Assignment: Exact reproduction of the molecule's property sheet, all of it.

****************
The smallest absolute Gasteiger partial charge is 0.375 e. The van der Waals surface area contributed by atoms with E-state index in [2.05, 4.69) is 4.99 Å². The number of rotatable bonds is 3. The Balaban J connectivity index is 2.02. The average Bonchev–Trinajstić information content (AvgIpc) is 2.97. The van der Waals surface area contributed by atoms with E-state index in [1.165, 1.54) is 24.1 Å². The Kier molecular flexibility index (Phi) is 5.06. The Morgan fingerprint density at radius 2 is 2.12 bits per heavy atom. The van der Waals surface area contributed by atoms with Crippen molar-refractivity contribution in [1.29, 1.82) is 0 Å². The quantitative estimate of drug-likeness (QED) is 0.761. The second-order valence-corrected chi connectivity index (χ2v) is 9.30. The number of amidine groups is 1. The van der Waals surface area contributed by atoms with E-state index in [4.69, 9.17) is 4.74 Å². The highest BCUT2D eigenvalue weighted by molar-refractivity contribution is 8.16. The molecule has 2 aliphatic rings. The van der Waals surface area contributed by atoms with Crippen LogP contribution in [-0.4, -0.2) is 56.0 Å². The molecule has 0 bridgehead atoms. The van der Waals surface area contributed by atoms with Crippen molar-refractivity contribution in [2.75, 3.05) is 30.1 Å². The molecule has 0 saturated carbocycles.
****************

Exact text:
The smallest absolute Gasteiger partial charge is 0.375 e. The van der Waals surface area contributed by atoms with E-state index in [2.05, 4.69) is 4.99 Å². The number of rotatable bonds is 3. The Balaban J connectivity index is 2.02. The average Bonchev–Trinajstić information content (AvgIpc) is 2.97. The van der Waals surface area contributed by atoms with E-state index in [1.165, 1.54) is 24.1 Å². The Kier molecular flexibility index (Phi) is 5.06. The Morgan fingerprint density at radius 2 is 2.12 bits per heavy atom. The van der Waals surface area contributed by atoms with Crippen molar-refractivity contribution in [1.29, 1.82) is 0 Å². The quantitative estimate of drug-likeness (QED) is 0.761. The second-order valence-corrected chi connectivity index (χ2v) is 9.30. The number of amidine groups is 1. The van der Waals surface area contributed by atoms with E-state index in [4.69, 9.17) is 4.74 Å². The highest BCUT2D eigenvalue weighted by molar-refractivity contribution is 8.16. The molecule has 2 aliphatic rings. The van der Waals surface area contributed by atoms with Crippen LogP contribution in [-0.4, -0.2) is 56.0 Å². The molecule has 0 bridgehead atoms. The van der Waals surface area contributed by atoms with Crippen molar-refractivity contribution in [2.75, 3.05) is 30.1 Å². The molecule has 0 saturated carbocycles.